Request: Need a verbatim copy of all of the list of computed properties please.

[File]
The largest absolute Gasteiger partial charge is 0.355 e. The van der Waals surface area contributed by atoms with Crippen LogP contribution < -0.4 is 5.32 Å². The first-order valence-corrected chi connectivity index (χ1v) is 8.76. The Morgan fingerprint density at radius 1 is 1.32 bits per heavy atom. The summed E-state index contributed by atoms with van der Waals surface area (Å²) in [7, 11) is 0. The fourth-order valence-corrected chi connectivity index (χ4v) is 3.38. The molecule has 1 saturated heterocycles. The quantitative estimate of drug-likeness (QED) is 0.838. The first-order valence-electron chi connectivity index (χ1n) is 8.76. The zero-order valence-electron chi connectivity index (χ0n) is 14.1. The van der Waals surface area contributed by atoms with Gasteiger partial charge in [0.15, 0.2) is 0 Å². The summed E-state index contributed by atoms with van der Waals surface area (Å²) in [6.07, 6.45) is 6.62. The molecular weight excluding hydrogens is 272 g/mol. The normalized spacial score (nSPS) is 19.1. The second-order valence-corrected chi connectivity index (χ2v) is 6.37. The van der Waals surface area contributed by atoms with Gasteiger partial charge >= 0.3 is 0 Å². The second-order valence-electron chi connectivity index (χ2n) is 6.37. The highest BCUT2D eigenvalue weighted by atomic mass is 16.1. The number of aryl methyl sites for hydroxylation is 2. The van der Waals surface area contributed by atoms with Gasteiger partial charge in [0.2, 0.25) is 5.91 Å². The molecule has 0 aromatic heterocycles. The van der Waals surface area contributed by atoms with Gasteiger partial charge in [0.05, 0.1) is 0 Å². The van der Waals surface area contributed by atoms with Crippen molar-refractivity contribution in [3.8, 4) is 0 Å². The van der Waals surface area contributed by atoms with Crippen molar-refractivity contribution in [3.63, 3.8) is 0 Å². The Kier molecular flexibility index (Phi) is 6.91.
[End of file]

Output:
The largest absolute Gasteiger partial charge is 0.355 e. The van der Waals surface area contributed by atoms with Crippen LogP contribution < -0.4 is 5.32 Å². The first-order valence-corrected chi connectivity index (χ1v) is 8.76. The Morgan fingerprint density at radius 1 is 1.32 bits per heavy atom. The summed E-state index contributed by atoms with van der Waals surface area (Å²) in [7, 11) is 0. The fourth-order valence-corrected chi connectivity index (χ4v) is 3.38. The molecule has 1 saturated heterocycles. The quantitative estimate of drug-likeness (QED) is 0.838. The first-order valence-electron chi connectivity index (χ1n) is 8.76. The zero-order valence-electron chi connectivity index (χ0n) is 14.1. The van der Waals surface area contributed by atoms with Gasteiger partial charge in [0.15, 0.2) is 0 Å². The summed E-state index contributed by atoms with van der Waals surface area (Å²) in [6.07, 6.45) is 6.62. The molecular weight excluding hydrogens is 272 g/mol. The normalized spacial score (nSPS) is 19.1. The second-order valence-corrected chi connectivity index (χ2v) is 6.37. The van der Waals surface area contributed by atoms with Gasteiger partial charge >= 0.3 is 0 Å². The second-order valence-electron chi connectivity index (χ2n) is 6.37. The highest BCUT2D eigenvalue weighted by atomic mass is 16.1. The number of aryl methyl sites for hydroxylation is 2. The van der Waals surface area contributed by atoms with Gasteiger partial charge in [0.2, 0.25) is 5.91 Å². The molecule has 0 aromatic heterocycles. The van der Waals surface area contributed by atoms with Gasteiger partial charge in [0.05, 0.1) is 0 Å². The van der Waals surface area contributed by atoms with Crippen molar-refractivity contribution in [3.8, 4) is 0 Å². The van der Waals surface area contributed by atoms with Crippen molar-refractivity contribution in [3.63, 3.8) is 0 Å². The Kier molecular flexibility index (Phi) is 6.91.